Expression of HPIV3 HN, SeV F, and SeV HN proteins. (A) Total expression of viral surface glycoproteins by radioimmunoprecipitation. LLC-MK2 cells infected with HPIV3, rSeV-WT (SeV), rSeV-HPIV3HN(P-M) (P-M), or rSeV-HPIV3HN(F-HN) (F-HN) were radiolabeled, immunoprecipitated with polyclonal antibodies raised against cytoplasmic tail peptides, and analyzed by SDS-PAGE. (B to D) Quantitation of protein expression levels by densitometry. SDS-PAGE gels were exposed to film, and the intensities of bands representing the proteins HPIV3 HN (B), SeV F (C), and SeV HN (D) were measured by densitometry. The values of each band were normalized to 100% corresponding to expression after infection with wild-type virus and 0% for mock-infected cells. In panel A, the results of one of two experiments are shown, and panels B to D include the cumulative results from two independent experiments. Error bars represent two standard deviations.
Fig 4
Fig 4
Replication kinetics of rSeVs in vitro. In multiple-step growth curves, confluent cells were infected with 0.01 PFU/cell of rSeV-WT (○), rSeV-HPIV3HN(P-M) (■), or rSeV-HPIV3HN(F-HN) (Δ). Conditions include virus growth in LLC-MK2 cells at 37°C (A), LLC-MK2 cells at 33°C (B), and NHBE cells at 33°C (C). Cell supernatants were collected at the indicated times after infection, and virus yield was measured by plaque titration in LLC-MK2 cells. Error bars represent two standard deviations.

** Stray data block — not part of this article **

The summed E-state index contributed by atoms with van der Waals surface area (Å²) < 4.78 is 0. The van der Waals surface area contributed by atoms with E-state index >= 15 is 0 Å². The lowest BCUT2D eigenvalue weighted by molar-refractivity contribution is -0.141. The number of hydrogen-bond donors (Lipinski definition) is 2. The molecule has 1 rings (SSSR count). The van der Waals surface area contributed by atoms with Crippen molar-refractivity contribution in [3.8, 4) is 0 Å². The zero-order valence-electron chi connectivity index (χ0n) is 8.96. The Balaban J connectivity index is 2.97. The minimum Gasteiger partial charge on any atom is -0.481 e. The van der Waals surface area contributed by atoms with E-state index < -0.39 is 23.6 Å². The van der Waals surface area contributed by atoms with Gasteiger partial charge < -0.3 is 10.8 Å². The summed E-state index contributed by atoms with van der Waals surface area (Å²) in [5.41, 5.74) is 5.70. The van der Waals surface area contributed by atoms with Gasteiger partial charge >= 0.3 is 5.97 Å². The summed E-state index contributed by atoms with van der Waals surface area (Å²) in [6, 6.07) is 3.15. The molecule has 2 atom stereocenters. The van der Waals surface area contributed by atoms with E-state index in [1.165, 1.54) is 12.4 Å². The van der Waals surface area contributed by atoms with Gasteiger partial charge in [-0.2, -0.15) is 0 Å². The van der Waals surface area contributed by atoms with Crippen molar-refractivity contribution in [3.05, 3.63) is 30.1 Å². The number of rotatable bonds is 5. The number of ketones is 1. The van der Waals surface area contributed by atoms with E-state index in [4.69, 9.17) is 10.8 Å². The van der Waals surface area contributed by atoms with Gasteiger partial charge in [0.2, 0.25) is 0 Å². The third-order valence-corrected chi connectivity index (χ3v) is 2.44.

Fig 5
Fig 5
Growth of rSeV viruses in cotton rats after vaccination. Virus titers of rSeV-WT (WT), rSeV-HPIV3HN(P-M) (P-M), and rSeV-HPIV3HN(F-HN) (F-HN) were determined after 3 days of infection in cotton rat tissues collected from homogenates of nasal turbinates (A), trachea (B), and lungs (C). Each symbol represents the total load of virus (PFU) from the entire nasal turbinate, trachea, or lungs of an individual cotton rat. Animals were intranasally inoculated at either a low dose (2 × 102 PFU) or a high dose (2 × 106 PFU). ND, not detected (limit of detection is 100 PFU).
Fig 6
Fig 6